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Wednesday, August 23, 2017
Pollinators are crucial to the pollination of more than 150 food crops in the United States. Many of these being fruits, nuts and berries which wildlife depend on and humans enjoy eating.
Pollinators include bees, butterflies, moths, beetles, hummingbirds, flies, wasps and bats. As gardeners, we can provide pollinator-friendly gardens that provide valuable habitat to insects and wildlife. Consider including native plants in gardens. Native plants once established need less water, don't need fertilized, require less maintenance and are better adapted to local growing conditions.
A well designed pollinator garden should include:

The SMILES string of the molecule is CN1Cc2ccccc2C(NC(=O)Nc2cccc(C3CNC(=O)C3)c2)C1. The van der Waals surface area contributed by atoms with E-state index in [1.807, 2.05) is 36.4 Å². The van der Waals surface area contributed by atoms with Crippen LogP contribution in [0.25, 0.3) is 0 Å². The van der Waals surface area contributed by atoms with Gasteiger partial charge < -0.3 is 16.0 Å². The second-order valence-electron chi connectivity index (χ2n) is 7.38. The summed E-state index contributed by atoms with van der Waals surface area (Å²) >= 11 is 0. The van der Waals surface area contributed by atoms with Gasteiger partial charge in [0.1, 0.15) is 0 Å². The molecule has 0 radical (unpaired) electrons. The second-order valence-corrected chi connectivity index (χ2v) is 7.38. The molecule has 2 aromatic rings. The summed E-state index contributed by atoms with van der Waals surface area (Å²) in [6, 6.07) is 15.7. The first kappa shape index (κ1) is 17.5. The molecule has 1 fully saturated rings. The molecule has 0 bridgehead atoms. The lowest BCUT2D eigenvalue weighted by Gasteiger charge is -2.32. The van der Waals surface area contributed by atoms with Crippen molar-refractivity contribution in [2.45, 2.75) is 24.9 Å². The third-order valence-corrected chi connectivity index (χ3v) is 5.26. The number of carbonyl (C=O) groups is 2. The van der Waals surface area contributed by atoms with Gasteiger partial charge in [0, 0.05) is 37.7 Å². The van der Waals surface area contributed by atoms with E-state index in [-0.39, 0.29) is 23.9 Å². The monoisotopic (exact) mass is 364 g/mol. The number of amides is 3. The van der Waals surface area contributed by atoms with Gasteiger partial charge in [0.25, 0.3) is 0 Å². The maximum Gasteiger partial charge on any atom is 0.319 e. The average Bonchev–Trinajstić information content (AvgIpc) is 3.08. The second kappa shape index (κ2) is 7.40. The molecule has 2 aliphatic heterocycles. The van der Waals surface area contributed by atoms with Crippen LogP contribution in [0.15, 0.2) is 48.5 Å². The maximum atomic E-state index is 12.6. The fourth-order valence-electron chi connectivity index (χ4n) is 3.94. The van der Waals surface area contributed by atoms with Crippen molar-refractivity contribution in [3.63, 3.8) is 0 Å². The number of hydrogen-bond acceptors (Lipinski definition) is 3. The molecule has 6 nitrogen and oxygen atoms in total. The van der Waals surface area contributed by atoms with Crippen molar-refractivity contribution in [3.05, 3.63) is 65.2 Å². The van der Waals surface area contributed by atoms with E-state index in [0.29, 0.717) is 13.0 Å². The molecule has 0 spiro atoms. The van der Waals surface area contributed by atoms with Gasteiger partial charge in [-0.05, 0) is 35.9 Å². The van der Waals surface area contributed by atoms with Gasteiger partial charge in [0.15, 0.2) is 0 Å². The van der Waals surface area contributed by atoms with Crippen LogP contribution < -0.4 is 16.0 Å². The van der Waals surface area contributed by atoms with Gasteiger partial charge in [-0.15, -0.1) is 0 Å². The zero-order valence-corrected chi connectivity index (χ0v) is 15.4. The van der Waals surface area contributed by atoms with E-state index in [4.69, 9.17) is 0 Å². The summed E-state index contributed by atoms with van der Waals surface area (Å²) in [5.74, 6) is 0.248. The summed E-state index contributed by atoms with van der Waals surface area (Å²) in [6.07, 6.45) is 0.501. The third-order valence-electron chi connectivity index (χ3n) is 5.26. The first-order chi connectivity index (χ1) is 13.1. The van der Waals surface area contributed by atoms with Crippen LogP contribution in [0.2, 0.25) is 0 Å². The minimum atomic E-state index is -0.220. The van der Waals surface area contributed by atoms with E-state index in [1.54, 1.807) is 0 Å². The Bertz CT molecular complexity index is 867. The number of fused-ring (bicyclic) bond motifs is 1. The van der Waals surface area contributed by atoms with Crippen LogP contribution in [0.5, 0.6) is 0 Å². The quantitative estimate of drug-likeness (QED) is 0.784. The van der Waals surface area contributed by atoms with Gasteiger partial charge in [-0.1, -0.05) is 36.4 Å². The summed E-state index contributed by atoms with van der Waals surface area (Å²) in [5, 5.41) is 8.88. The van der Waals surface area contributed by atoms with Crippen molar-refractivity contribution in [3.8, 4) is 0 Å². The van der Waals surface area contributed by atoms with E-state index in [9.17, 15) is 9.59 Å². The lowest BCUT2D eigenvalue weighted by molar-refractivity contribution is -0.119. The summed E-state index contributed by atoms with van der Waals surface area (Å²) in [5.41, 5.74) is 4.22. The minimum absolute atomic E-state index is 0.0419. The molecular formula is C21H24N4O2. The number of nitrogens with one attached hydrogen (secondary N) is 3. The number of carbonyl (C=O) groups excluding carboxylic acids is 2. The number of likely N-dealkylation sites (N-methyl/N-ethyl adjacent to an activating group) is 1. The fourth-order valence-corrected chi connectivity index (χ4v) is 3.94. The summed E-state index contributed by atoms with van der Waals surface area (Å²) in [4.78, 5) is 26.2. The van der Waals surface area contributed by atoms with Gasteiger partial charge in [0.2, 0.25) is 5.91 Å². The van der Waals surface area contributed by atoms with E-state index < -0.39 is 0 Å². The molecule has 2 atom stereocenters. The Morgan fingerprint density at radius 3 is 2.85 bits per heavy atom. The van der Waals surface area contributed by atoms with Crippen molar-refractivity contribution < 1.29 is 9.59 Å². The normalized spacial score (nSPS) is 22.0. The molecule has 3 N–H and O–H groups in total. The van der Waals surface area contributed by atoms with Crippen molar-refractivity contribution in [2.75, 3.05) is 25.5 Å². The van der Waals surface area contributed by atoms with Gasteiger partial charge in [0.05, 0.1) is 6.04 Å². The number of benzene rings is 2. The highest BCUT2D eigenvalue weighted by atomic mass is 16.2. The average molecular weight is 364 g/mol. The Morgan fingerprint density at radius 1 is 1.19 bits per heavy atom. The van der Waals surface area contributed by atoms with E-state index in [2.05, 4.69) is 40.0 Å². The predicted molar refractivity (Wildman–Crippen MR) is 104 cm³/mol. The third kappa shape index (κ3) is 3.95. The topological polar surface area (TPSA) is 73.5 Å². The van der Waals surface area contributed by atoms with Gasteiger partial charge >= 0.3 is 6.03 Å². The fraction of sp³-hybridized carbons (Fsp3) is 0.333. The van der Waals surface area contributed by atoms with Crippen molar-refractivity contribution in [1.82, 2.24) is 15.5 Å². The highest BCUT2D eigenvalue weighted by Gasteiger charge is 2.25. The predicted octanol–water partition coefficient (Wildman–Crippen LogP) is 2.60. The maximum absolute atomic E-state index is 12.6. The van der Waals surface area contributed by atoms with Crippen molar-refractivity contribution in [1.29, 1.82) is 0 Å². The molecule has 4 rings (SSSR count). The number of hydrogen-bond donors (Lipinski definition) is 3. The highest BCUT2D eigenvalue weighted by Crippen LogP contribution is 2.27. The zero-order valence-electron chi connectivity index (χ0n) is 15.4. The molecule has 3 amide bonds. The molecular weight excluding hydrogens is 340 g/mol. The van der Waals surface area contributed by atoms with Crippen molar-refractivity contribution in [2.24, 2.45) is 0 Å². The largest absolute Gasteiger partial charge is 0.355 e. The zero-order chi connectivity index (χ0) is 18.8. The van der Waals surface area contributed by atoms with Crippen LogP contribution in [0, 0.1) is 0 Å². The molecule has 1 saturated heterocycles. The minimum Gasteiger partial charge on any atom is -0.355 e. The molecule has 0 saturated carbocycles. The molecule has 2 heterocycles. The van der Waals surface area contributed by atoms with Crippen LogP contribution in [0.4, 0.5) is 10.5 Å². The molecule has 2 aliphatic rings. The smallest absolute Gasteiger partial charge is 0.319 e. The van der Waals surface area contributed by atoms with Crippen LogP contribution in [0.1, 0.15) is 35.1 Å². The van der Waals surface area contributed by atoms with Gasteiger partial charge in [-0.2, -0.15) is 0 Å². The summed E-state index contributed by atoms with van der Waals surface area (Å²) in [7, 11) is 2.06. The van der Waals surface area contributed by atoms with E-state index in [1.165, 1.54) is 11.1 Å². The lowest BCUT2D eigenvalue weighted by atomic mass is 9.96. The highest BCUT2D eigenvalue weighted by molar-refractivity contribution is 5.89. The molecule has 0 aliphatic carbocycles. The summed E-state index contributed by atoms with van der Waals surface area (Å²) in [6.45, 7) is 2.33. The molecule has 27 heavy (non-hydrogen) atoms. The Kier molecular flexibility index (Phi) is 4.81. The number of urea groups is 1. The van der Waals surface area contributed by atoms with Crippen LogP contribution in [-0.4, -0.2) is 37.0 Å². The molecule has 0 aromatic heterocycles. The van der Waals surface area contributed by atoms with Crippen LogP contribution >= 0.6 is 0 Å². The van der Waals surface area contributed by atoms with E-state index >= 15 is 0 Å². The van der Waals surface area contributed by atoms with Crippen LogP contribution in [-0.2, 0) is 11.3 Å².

- A variety of flower shapes, sizes and bloom times
- If possible, use native plants
- Clumps of similar flowers
- Located garden in full sun
- Provide a nesting location such as bare ground or a hollow stump or log
- Provide shallow water sources
Pollinator plant and design ideas can be found by visiting one of our University of Illinois Extension Master Gardener volunteer demonstration gardens.
-Extension office, 700 S. Airport Drive, Springfield
-Demonstration gardens, along 8th street, in front of Building #30, Illinois State Fairgrounds, Springfield
-Imagination Station Children Garden, Henson Robinson Zoo, Springfield
-Prairie Wildflower Garden, Lincoln Memorial Garden, behind Ostermeier house, Springfield
While at the Children Garden at Henson Robinson Zoo, check out the pollinator faceboard or read a good book from the Treehouse Library.